Converting Numeric to Character and Character to Numeric

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Converting Numeric to Character

Until recently, it had been difficult to convert between numeric and character values in languages other than RPG. In RPG, we simply used the MOVE opcode and numeric-to-character or character-to-numeric conversion was magically done for us.

Today, many languages have built-in functions or implicit conversions between character and numeric. For example, in the C language, the atoi() and itoa() functions convert numeric into character format and character into numeric format, respectively. The advantage of these functions over, say, the MOVE opcode, is that they also do some limited handling of embedded blanks, commas, decimal points, and the so-called status (positive or negative sign). You can't do that with a simple MOVE opcode.

In RPG IV, IBM added two operation codes that would convert numeric values into character values and allow you to mask or edit the resulting values. That way, the character format appears just as it would have, had it been output using RPG IV output specification forms and an edit code or edit word.

The %EDITC (edit code) built-in function's purpose is to convert a numeric value (or the result of a numeric expression) into a character format. Its second parameter is used to control the formatting of the resulting value. It can be any available RPG IV edit code. So, for example, the following code would yield a result of 3,210.50 in TextField:

     C                   Eval      Amtdue = 3210.50
     C                   Eval      TextField = %editc( amtdue : 'J')

One anomaly of the %EDITC built-in function is that the resulting character string that it returns is as long as the original numeric value, plus the edit codes and decimal positions. So if the AMTDUE field used in the example was a nine-position packed field with two decimals, the resulting value would be 12 positions in length, as follows:

 *...v... 1 ...v... 2
'    3,210.50'

A design decision had to be made to either leave in the leading blanks or truncate them. There are good reasons both to leave them in and to take them out. But the decision was made so that when several values are being converted, the resulting character string length would be consistent.

To truncate the leading blanks, wrap the %EDITC built-in function within a %TRIML built-in function, as follows:

%TRIML(%editc( amtdue : 'J')) 

This will eliminate the leading blanks from the result value.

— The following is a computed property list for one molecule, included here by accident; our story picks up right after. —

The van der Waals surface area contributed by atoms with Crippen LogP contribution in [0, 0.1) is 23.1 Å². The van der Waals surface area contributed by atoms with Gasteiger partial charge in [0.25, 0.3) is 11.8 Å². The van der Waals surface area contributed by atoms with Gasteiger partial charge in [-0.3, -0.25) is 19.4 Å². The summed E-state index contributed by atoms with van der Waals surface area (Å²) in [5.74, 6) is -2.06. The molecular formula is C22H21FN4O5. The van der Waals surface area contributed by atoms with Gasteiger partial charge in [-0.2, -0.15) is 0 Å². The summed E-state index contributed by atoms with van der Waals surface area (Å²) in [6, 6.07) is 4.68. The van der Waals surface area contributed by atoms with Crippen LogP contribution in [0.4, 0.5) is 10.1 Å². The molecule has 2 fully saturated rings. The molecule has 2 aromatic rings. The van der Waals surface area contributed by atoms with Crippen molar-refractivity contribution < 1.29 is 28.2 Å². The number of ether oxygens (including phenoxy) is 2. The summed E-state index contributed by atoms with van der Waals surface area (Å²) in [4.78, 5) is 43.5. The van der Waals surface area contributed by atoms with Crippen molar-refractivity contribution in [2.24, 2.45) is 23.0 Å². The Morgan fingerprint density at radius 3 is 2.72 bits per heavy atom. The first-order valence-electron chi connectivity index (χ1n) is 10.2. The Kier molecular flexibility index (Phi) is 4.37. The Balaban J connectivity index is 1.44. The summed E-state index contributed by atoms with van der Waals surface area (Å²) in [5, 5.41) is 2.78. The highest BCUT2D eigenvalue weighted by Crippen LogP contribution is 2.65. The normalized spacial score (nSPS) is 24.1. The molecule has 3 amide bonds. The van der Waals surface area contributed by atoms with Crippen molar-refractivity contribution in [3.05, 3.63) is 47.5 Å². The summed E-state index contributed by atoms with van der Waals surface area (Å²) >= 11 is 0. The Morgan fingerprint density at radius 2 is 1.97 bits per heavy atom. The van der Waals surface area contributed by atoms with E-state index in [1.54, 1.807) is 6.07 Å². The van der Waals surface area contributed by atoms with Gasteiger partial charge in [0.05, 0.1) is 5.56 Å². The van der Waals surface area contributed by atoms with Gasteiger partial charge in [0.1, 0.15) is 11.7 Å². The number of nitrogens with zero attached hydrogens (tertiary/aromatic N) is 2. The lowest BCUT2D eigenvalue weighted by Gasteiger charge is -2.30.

In OS/400 V4R4, IBM introduced the %CHAR built-in function. %CHAR does a fine job of converting numeric values to character. But unlike %EDITC, the %CHAR function strips off leading blanks, and it does not allow you to specify a customized edit code. Edit code L is effectively used by %CHAR.

In the example, %CHAR(amtdue) would return 3210.50. In addition, %CHAR can be used within concatenations. This makes it incredibly easy to create messages intended for humans to read. For example:

     C                   Eval      msg = 'Invoice ' + %Char(InvNbr) + 
     C                                   ' was not found.'

The %CHAR built-in function converts the numeric INVNBR field into character format, stripping off the leading blanks and zeros. So the end user might see something like this:

'Invoice 370120 was not found.'

Converting Character to Numeric

But what about converting character to numeric? Certainly it must be just as easy to do using free-format syntax; after all, the MOVE opcode has been doing it for decades.

What if an end user types 32.50 into a Web page? This value will arrive in your program as character data; literally, '32.50' is sent. But that value needs to be stored in the database as a seven-digit packed field with two decimals. So how do you convert it?

Before you answer, consider this: The end user might enter the value as 32.50 or 1,320.00 or .50 or 0.50 or 1.23- or as simply the number 10. So how can it be converted successfully in all situations?

If you are running OS/400 V5R2, you can use an enhancement to the %DEC built-in function. %DEC (under V5R2) will convert a character value containing valid numeric data into a numeric value. You must specify the resulting field's length and decimal positions, however. Here's an example:

     D AmtDue          S              7P 2
     D TextValue       S             12A   Inz('1,320.50')
     C                   Eval      Amtdue = %Dec(TextValue : 7 : 2)

The first parameter of %DEC is the character string that is converted. The second and third parameters are the length and decimal positions to use for the conversion. All parameters are required.

Alternatively, you can specify the second and third parameters by using the relative size of the result field. To do this, substitute the %LEN and %DECPOS built-in functions in place of the hard-coded length and decimal positions, as follows: